Ward v. Sherman - 192 U.S. 168 (1904)
U.S. Supreme Court
Ward v. Sherman, 192 U.S. 168 (1904)
Ward v. Sherman
Argued October 15-16, 1903
Decided January 11, 1904
192 U.S. 168
APPEAL FROM THE SUPREME COURT
OF THE TERRITORY OF ARIZONA
Where the holder of a defaulted mortgage on a cattle range and cattle accepts the property in payment of the debt in pursuance of a written contract and enters into possession, treating the property as his own for all purposes, the former owner cannot, in the absence of fraud or mistake, after three and a half years, obtain a rescission of the contract and treat the vendee as merely a mortgagee in possession. The doctrine of laches applies.
The fact that the vendor failed to deliver part of the property and the vendee commenced an action for the value thereof, alleging such value as the unpaid balance of the original debt, does not amount to a repudiation on his part of the contract of sale, the affidavit accompanying the complaint stating that the debt sued for was not secured by mortgage or otherwise.
Where an action is not brought in proper form, but the plaintiff's intention is manifest, equity will not destroy rights on account of a mere technical mistake of counsel.
The facts in this case are few and beyond dispute, most of them being shown by the averments in the answer of the defendant Sherman. On August 23, 1889, Ward, the plaintiff and appellant, sold to the defendants the Sunflower range, together with the cattle thereon and other personal property. A conveyance was, by agreement, made to the defendant Hardenberg, who, to secure a part of the purchase price, to-wit, $25,000, evidenced by two notes of $12,500 each, made by Hardenberg and guaranteed by Sherman, executed a mortgage of the cattle and some other property. Thereafter the defendants incorporated themselves under the laws of the Territory of Arizona as the Sherman-Hardenberg Cattle Company, and transferred to it all of the property above mentioned,
subject to the payment of the two notes held by the plaintiff. On September 12, 1894, an agreement was entered into between the company and the plaintiff which, after reciting the indebtedness, reads as follows:
"Whereas the said party of the second part is unable to pay to said party of the first part the said sum of $14,500, due on October 1, 1894, and has notified said party of the first part that it will be unable to pay said sum at said time, and"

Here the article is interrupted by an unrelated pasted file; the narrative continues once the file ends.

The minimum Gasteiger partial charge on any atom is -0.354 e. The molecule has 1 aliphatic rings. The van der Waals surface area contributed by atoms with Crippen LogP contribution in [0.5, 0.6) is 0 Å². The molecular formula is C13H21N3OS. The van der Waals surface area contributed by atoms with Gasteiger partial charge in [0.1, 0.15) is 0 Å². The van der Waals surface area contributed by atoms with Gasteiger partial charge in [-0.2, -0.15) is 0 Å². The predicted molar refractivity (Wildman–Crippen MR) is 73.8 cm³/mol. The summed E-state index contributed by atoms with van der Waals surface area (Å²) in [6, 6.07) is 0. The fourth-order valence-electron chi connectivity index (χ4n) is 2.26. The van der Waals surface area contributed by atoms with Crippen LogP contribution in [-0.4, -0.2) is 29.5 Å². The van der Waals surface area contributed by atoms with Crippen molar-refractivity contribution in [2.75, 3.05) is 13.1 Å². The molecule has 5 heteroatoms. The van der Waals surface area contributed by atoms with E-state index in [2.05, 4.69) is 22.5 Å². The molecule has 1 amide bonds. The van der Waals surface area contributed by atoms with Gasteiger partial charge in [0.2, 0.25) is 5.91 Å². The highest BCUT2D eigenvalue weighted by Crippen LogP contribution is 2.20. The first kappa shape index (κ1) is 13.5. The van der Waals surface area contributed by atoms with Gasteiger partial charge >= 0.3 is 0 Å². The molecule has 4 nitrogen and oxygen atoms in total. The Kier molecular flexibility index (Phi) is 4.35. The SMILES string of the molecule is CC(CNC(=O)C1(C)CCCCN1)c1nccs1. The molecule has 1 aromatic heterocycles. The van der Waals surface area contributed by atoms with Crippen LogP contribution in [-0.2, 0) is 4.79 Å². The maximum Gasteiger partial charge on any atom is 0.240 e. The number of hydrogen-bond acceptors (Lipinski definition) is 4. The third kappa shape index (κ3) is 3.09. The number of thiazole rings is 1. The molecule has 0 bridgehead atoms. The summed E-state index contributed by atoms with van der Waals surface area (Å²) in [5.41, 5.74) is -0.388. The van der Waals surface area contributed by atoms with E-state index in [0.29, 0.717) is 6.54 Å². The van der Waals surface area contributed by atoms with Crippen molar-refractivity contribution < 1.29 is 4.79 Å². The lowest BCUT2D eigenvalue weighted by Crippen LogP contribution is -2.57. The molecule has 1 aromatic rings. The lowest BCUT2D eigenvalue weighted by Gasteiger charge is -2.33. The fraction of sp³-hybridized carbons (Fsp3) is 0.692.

"Whereas said party of the second part desires to deliver up and turn over to said party of the first part all of the property heretofore purchased by one David Hardenberg of the party of the first part, and for which said notes were given as a part of the purchase money,"
"Now therefore in consideration of the promises and agreements of said party of the first part, the said party of the second part hereby agrees to and with said party of the first part to transfer and convey by proper deeds of conveyance and bills of sale all of the real and personal property heretofore purchased by the said David Hardenberg of the said party of the first part; also, all personal and real property owned by the said party of the second part in the Territory of Arizona, in whomsoever's name the same may now stand, to said party of the first part, and more particularly described as follows, to-wit: the Sunflower Cattle Range in Maricopa County, Arizona Territory; all cattle, horses, mules, or burros branded with either of the following brands: Diamond brand, thus:
"That, in consideration of the said party of the second part
conveying to said party of the first part of all of the property hereinbefore described within thirty days from the date thereof, and delivering possession of the same to said party of the first part or his authorized agent, in said County of Maricopa aforesaid, the said party of the first part hereby covenants and agrees to deliver to said David Hardenberg and one M. H. Sherman two promissory notes, each for $12,500, one of which matures on October 1, 1894, and one of which matures on October 1, 1897, heretofore executed by the said Hardenberg and Sherman to the party of the first part; also to release the said Hardenberg and Sherman from the payment of all interest due thereon, and to cancel and discharge a certain chattel mortgage executed by the said David Hardenberg to the said party of the first part, for the purpose of securing the payment of said notes, which said mortgage is now on file and of record in the office of the County Recorder of Maricopa County, in the Territory of Arizona."
"In witness whereof, the said party of the second part, The Sherman-Hardenberg Cattle Company, has executed these presents in its corporate name, by its president, and the said party of the first part has executed these presents the day and year first above written."
The following instrument was also executed:
"Phoenix, Arizona, Sept. 29, 1894"
"To J. M. Ward, Esq.:"
"The Sherman-Hardenberg Cattle Company hereby authorizes you to enter upon and take possession of all the property belonging to the Sherman-Hardenberg Cattle Company, in accordance with and as described in that certain contract entered into by and between the Sherman-Hardenberg Cattle Company and yourself, bearing date on the 12th day of September. A.D. 1894."
"That, on receipt of said property, you are to turn over to the Sherman-Hardenberg Cattle Company at the office of C. F. Ainsworth in Phoenix, Arizona, the notes described in the
contract, and also to cancel the chattel mortgage held by you on the property therein referred to."
"The Sherman-Hardenberg Cattle Co."
"By C. F. Ainsworth, Its Secretary"
"I hereby authorize H. C. Ward as my agent to rec. the above described property for me."